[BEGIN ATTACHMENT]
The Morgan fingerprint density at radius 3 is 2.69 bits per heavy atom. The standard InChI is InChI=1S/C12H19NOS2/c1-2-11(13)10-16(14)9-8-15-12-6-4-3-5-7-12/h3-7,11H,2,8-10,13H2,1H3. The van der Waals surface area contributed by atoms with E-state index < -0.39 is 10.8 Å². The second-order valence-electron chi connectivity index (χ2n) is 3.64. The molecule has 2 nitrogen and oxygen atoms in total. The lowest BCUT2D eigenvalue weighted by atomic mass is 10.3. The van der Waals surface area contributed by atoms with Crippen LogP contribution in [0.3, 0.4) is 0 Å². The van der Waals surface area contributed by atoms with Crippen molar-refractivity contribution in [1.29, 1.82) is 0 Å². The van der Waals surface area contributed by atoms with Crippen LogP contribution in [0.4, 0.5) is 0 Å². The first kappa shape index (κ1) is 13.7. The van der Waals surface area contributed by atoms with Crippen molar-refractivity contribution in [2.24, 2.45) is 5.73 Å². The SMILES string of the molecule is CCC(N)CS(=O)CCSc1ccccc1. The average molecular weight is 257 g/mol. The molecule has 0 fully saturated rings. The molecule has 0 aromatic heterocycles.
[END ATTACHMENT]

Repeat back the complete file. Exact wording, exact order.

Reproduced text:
The Morgan fingerprint density at radius 3 is 2.69 bits per heavy atom. The standard InChI is InChI=1S/C12H19NOS2/c1-2-11(13)10-16(14)9-8-15-12-6-4-3-5-7-12/h3-7,11H,2,8-10,13H2,1H3. The van der Waals surface area contributed by atoms with E-state index < -0.39 is 10.8 Å². The second-order valence-electron chi connectivity index (χ2n) is 3.64. The molecule has 2 nitrogen and oxygen atoms in total. The lowest BCUT2D eigenvalue weighted by atomic mass is 10.3. The van der Waals surface area contributed by atoms with Crippen LogP contribution in [0.3, 0.4) is 0 Å². The van der Waals surface area contributed by atoms with Crippen molar-refractivity contribution in [1.29, 1.82) is 0 Å². The van der Waals surface area contributed by atoms with Crippen LogP contribution in [0.4, 0.5) is 0 Å². The first kappa shape index (κ1) is 13.7. The van der Waals surface area contributed by atoms with Crippen molar-refractivity contribution in [2.24, 2.45) is 5.73 Å². The SMILES string of the molecule is CCC(N)CS(=O)CCSc1ccccc1. The average molecular weight is 257 g/mol. The molecule has 0 fully saturated rings. The molecule has 0 aromatic heterocycles.